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Uprooted children

The waves of violence that have swept across the world in recent years have uprooted enormous numbers of people—at least half of whom are children. Some are classified as 'displaced', having fled their homes to move elsewhere within their own country; others are 'refugees' who have crossed borders into neighbouring countries. The total number of uprooted people is currently around 53 million—one out of every 115 people on earth has been forced into flight.21 Since three quarters of refugees have fled from one developing country to another, this places an enormous strain on countries that already have problems caring for their own populations.

When forced into squalor and deprivation—the characteristic conditions of refugee camps—children are at particular risk. One of the most serious problems is malnutrition. In 1992, refugee populations in Somalia had mortality rates very much higher than during peace. There have been widespread outbreaks of micronutrient diseases such as scurvy, beri-beri and pellagra.22 And in Angola, Liberia and the Sudan, the prevalence of wasting was more than 40 per cent. In the Goma refugee camp in eastern Zaire in 1994, a cholera epidemic killed 50,000 people in just one month.

Photo: Civil war in Rwanda separated some 114,000 children from their parents. Finding their families is a first priority for UNICEF. ©

Most refugee and displaced children travel with their families. But many lose their parents. 'Unaccompanied minors' typically account for up to 5 per cent of a refugee population, and often more—as children are lost, separated or orphaned in the panic of flight.23 In Rwanda at the end of 1994, an estimated 114,000 children had been separated from their families.24 In Angola, a 1995 UNICEF survey found that 20 per cent of children had been separated at some time from their parents and relatives.25 Almost all separations are accidental, but some are deliberate. Haitians and Vietnamese, for example, have sometimes sent children ahead in boats in the hope that the whole family will find it easier to gain asylum.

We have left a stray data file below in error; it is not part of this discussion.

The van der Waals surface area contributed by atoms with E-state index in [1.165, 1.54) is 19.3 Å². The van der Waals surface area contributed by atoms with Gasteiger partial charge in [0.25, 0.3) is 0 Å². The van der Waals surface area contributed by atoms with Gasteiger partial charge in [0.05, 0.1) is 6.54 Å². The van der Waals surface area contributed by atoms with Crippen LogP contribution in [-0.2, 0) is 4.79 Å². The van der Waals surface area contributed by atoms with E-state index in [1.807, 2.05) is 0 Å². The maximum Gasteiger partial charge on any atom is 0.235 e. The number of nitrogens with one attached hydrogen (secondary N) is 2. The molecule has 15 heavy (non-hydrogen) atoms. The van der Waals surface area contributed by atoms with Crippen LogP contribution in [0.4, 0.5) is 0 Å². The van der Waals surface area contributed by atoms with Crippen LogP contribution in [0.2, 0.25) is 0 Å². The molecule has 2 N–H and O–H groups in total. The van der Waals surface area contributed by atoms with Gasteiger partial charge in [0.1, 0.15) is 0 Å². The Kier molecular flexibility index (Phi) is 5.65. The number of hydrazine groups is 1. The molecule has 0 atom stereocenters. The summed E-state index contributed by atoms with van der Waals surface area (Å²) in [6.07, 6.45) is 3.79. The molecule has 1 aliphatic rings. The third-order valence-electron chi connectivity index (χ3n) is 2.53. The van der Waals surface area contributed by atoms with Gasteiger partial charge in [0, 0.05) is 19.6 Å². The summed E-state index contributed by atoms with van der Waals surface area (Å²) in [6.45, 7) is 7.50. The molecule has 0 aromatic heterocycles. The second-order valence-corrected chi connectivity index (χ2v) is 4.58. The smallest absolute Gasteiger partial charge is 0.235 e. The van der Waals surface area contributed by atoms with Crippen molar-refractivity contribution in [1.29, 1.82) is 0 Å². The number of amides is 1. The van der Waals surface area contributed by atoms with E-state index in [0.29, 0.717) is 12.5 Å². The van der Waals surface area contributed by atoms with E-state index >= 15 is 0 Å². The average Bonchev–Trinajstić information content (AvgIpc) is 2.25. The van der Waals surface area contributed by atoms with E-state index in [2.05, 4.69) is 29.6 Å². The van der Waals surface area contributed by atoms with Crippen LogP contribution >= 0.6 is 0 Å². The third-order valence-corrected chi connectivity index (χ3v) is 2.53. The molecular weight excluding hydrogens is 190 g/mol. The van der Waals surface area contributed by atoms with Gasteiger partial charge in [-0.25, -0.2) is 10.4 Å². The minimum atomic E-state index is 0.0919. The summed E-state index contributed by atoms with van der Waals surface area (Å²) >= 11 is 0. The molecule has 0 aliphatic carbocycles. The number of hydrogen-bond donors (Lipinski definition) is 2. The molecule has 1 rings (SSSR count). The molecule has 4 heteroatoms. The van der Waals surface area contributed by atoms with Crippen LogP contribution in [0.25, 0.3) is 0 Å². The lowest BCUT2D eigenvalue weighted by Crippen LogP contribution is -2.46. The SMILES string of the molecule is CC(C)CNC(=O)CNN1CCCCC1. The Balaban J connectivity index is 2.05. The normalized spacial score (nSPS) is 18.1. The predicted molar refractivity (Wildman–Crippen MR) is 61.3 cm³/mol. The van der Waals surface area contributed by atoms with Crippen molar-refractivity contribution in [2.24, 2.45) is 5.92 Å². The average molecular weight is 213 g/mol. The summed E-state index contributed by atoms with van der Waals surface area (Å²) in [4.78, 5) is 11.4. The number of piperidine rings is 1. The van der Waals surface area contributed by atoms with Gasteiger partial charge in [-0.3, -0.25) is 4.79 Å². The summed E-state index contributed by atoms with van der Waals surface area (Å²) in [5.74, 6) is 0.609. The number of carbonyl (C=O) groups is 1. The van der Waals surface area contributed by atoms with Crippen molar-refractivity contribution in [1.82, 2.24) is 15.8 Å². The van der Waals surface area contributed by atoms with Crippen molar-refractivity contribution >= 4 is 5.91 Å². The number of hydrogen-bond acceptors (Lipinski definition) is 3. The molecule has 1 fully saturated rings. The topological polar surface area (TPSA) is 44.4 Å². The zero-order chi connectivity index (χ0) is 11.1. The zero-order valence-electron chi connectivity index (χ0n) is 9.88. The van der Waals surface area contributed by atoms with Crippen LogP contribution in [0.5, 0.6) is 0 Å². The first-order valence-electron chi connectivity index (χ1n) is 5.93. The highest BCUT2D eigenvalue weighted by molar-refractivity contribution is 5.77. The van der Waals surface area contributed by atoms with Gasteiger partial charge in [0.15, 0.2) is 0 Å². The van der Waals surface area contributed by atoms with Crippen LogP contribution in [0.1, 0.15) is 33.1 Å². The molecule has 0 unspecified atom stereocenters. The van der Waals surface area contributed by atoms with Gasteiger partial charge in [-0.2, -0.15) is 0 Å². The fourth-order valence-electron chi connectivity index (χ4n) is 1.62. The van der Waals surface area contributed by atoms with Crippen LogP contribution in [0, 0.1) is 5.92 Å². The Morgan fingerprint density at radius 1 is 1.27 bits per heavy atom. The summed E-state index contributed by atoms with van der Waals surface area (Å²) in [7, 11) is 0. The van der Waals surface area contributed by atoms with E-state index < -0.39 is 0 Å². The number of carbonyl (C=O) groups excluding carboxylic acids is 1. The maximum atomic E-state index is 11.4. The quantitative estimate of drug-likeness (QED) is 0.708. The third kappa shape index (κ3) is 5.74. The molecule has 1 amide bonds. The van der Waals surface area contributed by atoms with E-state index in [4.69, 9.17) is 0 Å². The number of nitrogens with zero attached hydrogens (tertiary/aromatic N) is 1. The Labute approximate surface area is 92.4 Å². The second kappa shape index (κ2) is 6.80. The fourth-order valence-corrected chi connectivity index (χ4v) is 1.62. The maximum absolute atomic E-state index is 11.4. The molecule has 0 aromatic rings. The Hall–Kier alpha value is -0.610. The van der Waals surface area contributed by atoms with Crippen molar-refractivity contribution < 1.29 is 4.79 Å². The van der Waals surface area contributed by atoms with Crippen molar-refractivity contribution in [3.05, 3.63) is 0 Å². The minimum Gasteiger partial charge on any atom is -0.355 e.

One of the most disturbing cases of lost children has emerged in the civil war in southern Sudan. Apart from the main government and opposition groups, there are also various militias that spread terror by pillaging villages and killing or seizing their inhabitants. Fearing capture or death, at least 20,000 Sudanese young people, mostly boys between the ages of 7 and 17, have fled their homes. Thousands of girls have also been killed or abducted by the raiders, but few have run away from their villages since it is more difficult for girls to envisage life outside their families. These 'lost boys' of the Sudan have been trekking enormous distances over a vast unforgiving wilderness, seeking refuge from the fighting. Hungry, frightened and weakened by sleeplessness and disease, they have crossed from the Sudan into Ethiopia and back. Many have died on the journey; most survivors are now in camps in the parched north-western plains of Kenya (Panel 3).26

Not all lost children will remain on their own for long. Many who have parted from their parents are subsequently taken in by members of their extended family or community. In Mozambique, a large number of the estimated 200,000 orphaned and unaccompanied children have been absorbed by extended families, or by members of former communities or ethnic groups.27 Others are likely to end up in the cities. A 1991 study in Liberia found that over 90 per cent of those children surveyed who were living or working on the streets had been there only since the war, and over half of them said they were there because they had been separated from their families.28

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